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Police using StingRay to collect cellphone data and location

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Gingerbread Man

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Post Posted November 28th, 2017, 8:21 am

Does cellphone-sweeping "StingRay" technology go too far? | CBS News
November 27, 2017

NEW YORK — New York City, Los Angeles, Chicago and Las Vegas are among scores of police departments across the country quietly using a highly secretive technology developed for the military that can track the whereabouts of suspects by using the signals constantly emitted by their cellphones.

Civil liberties and privacy groups are increasingly raising objections to the suitcase-sized devices known as StingRays or cell site simulators that can sweep up cellphone data from an entire neighborhood by mimicking cell towers. Police can determine the location of a phone without the user even making a call or sending a text message. Some versions of the technology can even intercept texts and calls, or pull information stored on the phones.

Part of the problem, privacy experts say, is the devices can also collect data from anyone within a small radius of the person being tracked. And law enforcement goes to great lengths to conceal usage, in some cases, offering plea deals rather than divulging details on the StingRay.

[…]

Grumpus

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Post Posted November 29th, 2017, 8:47 am

There's a couple of more issues with Stingray setups - One is they can glom onto any wireless device, routers, portable Mifi, dongles, etc. and attempt a redirect to the tower being used. The towers they try to switch to can be identified and the IPs which become evident during an attempt (if you are monitoring your IP traffic) can be blocked. In some cases the attempt may trigger an ISP's admin screen, best to record the IP which attempts the reroute and block it with a firewall if you aren't a drug dealer or other ne'er-do-well. It will be different than the IPs which are normally used for your ISP connection and system.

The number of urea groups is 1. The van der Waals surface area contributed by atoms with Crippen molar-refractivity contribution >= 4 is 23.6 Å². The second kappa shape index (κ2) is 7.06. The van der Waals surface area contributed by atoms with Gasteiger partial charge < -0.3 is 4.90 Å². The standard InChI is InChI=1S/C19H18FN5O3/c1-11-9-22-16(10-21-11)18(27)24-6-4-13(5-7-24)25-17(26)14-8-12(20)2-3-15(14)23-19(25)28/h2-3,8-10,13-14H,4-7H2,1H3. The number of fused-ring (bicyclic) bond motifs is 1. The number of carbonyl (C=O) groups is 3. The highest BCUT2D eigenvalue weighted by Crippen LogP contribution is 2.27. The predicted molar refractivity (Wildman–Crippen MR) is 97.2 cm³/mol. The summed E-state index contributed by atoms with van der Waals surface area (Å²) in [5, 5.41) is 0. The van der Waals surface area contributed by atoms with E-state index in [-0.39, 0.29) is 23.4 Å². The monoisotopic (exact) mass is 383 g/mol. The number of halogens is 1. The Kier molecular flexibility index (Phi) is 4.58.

Lastly, for some reason and don't ask me how, if they are targeting an area the habeus grabbus signal will interfere with some channels of standard over the air broadcast television which is one of the reasons the FCC won't deal with the interferences. If there is an area under surveillance there's an underlying data transmission signal which can be heard when the sound of the television is muted. Some of this was originally thought to be wireless security systems, IoT and aircraft beacons but it's none of those.
It's kind of promiscuous and really sloppy and in my opinion is a direct violation of Miranda and subject to a great deal of abuse.
Worst of this is the technology is in the wild so anyone, terrorists, gangsters or anyone with the technical ability can utilize it.

Omega X

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Post Posted November 29th, 2017, 10:11 pm

The silver lining is that judges are increasingly throwing out that scraped data in court as evidence because the company that makes them want to keep how it works secret as long as possible.
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Reflective

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Post Posted December 5th, 2017, 11:33 am

You think that's bad. On this side of the Pond Mozilla wants to distrust certificates issued by the Dutch State due to a dragnet surveilance law due to take effect on January 1, 2018.

Part of the new powers the police will have will be to infect users devices with spyware in order to gather intelligence on their online behaviour. The problem here is that innocent users may be targeted if they communicate with someone under surveillance. Their friends then become targets as well.

Opponents of the Act have won the right to hold a referendum on the subject and that will take place on March 21 next year, but it won't be binding and the Dutch government can choose to ignore it. But we'll have to wait and see what happens I guess.

Grumpus

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Post Posted December 5th, 2017, 12:55 pm

First thought on this is will they be doing this to anyone who connects to a Dutch site/page?
Even if you distrust the certificates is their anything showing how they are accessing since certificates can be disguised and compromised.
, , , or how users from another country can protect themselves from the infection or access?
Or do they actually think they have the authority and right to perform such actions outside of becoming labeled a despised police state like all the other countries who engage in these types of shennaighans?

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